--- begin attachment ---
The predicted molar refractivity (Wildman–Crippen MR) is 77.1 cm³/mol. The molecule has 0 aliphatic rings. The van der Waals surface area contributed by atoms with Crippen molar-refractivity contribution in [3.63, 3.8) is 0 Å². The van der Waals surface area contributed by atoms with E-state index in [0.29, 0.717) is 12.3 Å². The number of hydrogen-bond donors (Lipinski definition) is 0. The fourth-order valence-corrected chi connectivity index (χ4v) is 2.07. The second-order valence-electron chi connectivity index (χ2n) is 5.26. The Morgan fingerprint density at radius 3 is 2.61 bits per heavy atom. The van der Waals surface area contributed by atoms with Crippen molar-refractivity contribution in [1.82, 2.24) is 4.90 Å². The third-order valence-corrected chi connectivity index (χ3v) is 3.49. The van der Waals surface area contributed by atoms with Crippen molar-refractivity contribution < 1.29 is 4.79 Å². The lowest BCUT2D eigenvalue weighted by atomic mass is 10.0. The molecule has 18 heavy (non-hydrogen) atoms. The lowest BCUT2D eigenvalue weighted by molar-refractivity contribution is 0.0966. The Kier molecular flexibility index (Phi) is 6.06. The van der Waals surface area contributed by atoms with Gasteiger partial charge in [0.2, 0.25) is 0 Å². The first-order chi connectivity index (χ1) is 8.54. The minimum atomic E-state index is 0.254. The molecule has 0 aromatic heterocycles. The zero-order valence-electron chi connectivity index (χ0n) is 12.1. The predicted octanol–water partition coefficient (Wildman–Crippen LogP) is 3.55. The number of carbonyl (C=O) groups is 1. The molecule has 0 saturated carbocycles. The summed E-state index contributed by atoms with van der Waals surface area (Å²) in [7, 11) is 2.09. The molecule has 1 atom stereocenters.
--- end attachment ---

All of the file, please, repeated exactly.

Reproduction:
The predicted molar refractivity (Wildman–Crippen MR) is 77.1 cm³/mol. The molecule has 0 aliphatic rings. The van der Waals surface area contributed by atoms with Crippen molar-refractivity contribution in [3.63, 3.8) is 0 Å². The van der Waals surface area contributed by atoms with E-state index in [0.29, 0.717) is 12.3 Å². The number of hydrogen-bond donors (Lipinski definition) is 0. The fourth-order valence-corrected chi connectivity index (χ4v) is 2.07. The second-order valence-electron chi connectivity index (χ2n) is 5.26. The Morgan fingerprint density at radius 3 is 2.61 bits per heavy atom. The van der Waals surface area contributed by atoms with Crippen molar-refractivity contribution in [1.82, 2.24) is 4.90 Å². The third-order valence-corrected chi connectivity index (χ3v) is 3.49. The van der Waals surface area contributed by atoms with Crippen molar-refractivity contribution < 1.29 is 4.79 Å². The lowest BCUT2D eigenvalue weighted by atomic mass is 10.0. The molecule has 18 heavy (non-hydrogen) atoms. The lowest BCUT2D eigenvalue weighted by molar-refractivity contribution is 0.0966. The Kier molecular flexibility index (Phi) is 6.06. The van der Waals surface area contributed by atoms with Gasteiger partial charge in [0.2, 0.25) is 0 Å². The first-order chi connectivity index (χ1) is 8.54. The minimum atomic E-state index is 0.254. The molecule has 0 aromatic heterocycles. The zero-order valence-electron chi connectivity index (χ0n) is 12.1. The predicted octanol–water partition coefficient (Wildman–Crippen LogP) is 3.55. The number of carbonyl (C=O) groups is 1. The molecule has 0 saturated carbocycles. The summed E-state index contributed by atoms with van der Waals surface area (Å²) in [7, 11) is 2.09. The molecule has 1 atom stereocenters.